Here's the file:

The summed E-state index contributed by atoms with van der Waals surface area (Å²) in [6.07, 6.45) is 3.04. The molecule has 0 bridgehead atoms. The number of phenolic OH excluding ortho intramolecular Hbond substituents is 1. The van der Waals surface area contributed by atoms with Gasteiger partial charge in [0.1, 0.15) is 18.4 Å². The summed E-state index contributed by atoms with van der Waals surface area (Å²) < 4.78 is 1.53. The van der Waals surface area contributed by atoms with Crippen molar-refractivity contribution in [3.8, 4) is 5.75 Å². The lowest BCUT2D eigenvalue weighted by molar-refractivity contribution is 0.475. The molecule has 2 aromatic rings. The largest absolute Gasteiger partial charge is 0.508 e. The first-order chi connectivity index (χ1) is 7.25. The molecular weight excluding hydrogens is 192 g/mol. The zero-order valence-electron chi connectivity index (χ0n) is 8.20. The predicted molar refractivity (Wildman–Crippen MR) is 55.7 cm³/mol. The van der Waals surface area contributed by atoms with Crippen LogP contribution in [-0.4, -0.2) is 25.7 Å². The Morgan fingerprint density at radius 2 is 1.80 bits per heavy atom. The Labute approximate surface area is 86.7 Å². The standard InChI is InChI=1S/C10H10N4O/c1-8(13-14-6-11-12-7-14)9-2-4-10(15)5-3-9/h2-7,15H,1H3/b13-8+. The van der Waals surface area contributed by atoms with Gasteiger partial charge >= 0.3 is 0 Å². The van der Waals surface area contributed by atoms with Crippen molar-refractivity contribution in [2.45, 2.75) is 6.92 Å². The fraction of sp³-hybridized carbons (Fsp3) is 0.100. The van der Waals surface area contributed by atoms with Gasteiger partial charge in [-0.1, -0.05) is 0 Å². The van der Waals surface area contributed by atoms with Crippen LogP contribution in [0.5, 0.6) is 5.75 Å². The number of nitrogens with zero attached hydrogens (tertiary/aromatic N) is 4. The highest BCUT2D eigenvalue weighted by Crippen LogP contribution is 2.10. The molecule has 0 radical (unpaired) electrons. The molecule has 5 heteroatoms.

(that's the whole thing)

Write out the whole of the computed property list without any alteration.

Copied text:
The summed E-state index contributed by atoms with van der Waals surface area (Å²) in [6.07, 6.45) is 3.04. The molecule has 0 bridgehead atoms. The number of phenolic OH excluding ortho intramolecular Hbond substituents is 1. The van der Waals surface area contributed by atoms with Gasteiger partial charge in [0.1, 0.15) is 18.4 Å². The summed E-state index contributed by atoms with van der Waals surface area (Å²) < 4.78 is 1.53. The van der Waals surface area contributed by atoms with Crippen molar-refractivity contribution in [3.8, 4) is 5.75 Å². The lowest BCUT2D eigenvalue weighted by molar-refractivity contribution is 0.475. The molecule has 2 aromatic rings. The largest absolute Gasteiger partial charge is 0.508 e. The first-order chi connectivity index (χ1) is 7.25. The molecular weight excluding hydrogens is 192 g/mol. The zero-order valence-electron chi connectivity index (χ0n) is 8.20. The predicted molar refractivity (Wildman–Crippen MR) is 55.7 cm³/mol. The van der Waals surface area contributed by atoms with Crippen LogP contribution in [-0.4, -0.2) is 25.7 Å². The Morgan fingerprint density at radius 2 is 1.80 bits per heavy atom. The Labute approximate surface area is 86.7 Å². The standard InChI is InChI=1S/C10H10N4O/c1-8(13-14-6-11-12-7-14)9-2-4-10(15)5-3-9/h2-7,15H,1H3/b13-8+. The van der Waals surface area contributed by atoms with Gasteiger partial charge >= 0.3 is 0 Å². The van der Waals surface area contributed by atoms with Crippen molar-refractivity contribution in [2.45, 2.75) is 6.92 Å². The fraction of sp³-hybridized carbons (Fsp3) is 0.100. The van der Waals surface area contributed by atoms with Gasteiger partial charge in [-0.1, -0.05) is 0 Å². The van der Waals surface area contributed by atoms with Crippen LogP contribution in [0.5, 0.6) is 5.75 Å². The number of nitrogens with zero attached hydrogens (tertiary/aromatic N) is 4. The highest BCUT2D eigenvalue weighted by Crippen LogP contribution is 2.10. The molecule has 0 radical (unpaired) electrons. The molecule has 5 heteroatoms.